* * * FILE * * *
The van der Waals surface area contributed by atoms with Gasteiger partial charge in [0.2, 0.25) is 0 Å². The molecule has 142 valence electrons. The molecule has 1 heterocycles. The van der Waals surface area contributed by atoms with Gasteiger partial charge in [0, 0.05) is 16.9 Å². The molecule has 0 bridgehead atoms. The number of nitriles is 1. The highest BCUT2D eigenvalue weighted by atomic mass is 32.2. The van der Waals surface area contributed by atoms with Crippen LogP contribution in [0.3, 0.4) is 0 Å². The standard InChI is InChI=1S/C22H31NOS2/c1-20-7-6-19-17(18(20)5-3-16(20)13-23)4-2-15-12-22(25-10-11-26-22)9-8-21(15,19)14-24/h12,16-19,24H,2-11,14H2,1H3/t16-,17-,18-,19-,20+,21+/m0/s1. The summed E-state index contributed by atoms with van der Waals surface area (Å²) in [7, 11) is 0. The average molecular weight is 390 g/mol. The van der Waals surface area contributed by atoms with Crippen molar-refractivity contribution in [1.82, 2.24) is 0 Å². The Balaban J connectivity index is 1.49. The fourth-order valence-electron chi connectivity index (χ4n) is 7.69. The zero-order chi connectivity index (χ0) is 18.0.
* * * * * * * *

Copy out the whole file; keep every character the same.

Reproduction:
The van der Waals surface area contributed by atoms with Gasteiger partial charge in [0.2, 0.25) is 0 Å². The molecule has 142 valence electrons. The molecule has 1 heterocycles. The van der Waals surface area contributed by atoms with Gasteiger partial charge in [0, 0.05) is 16.9 Å². The molecule has 0 bridgehead atoms. The number of nitriles is 1. The highest BCUT2D eigenvalue weighted by atomic mass is 32.2. The van der Waals surface area contributed by atoms with Crippen LogP contribution in [0.3, 0.4) is 0 Å². The standard InChI is InChI=1S/C22H31NOS2/c1-20-7-6-19-17(18(20)5-3-16(20)13-23)4-2-15-12-22(25-10-11-26-22)9-8-21(15,19)14-24/h12,16-19,24H,2-11,14H2,1H3/t16-,17-,18-,19-,20+,21+/m0/s1. The summed E-state index contributed by atoms with van der Waals surface area (Å²) in [7, 11) is 0. The average molecular weight is 390 g/mol. The van der Waals surface area contributed by atoms with Crippen molar-refractivity contribution in [1.82, 2.24) is 0 Å². The Balaban J connectivity index is 1.49. The fourth-order valence-electron chi connectivity index (χ4n) is 7.69. The zero-order chi connectivity index (χ0) is 18.0.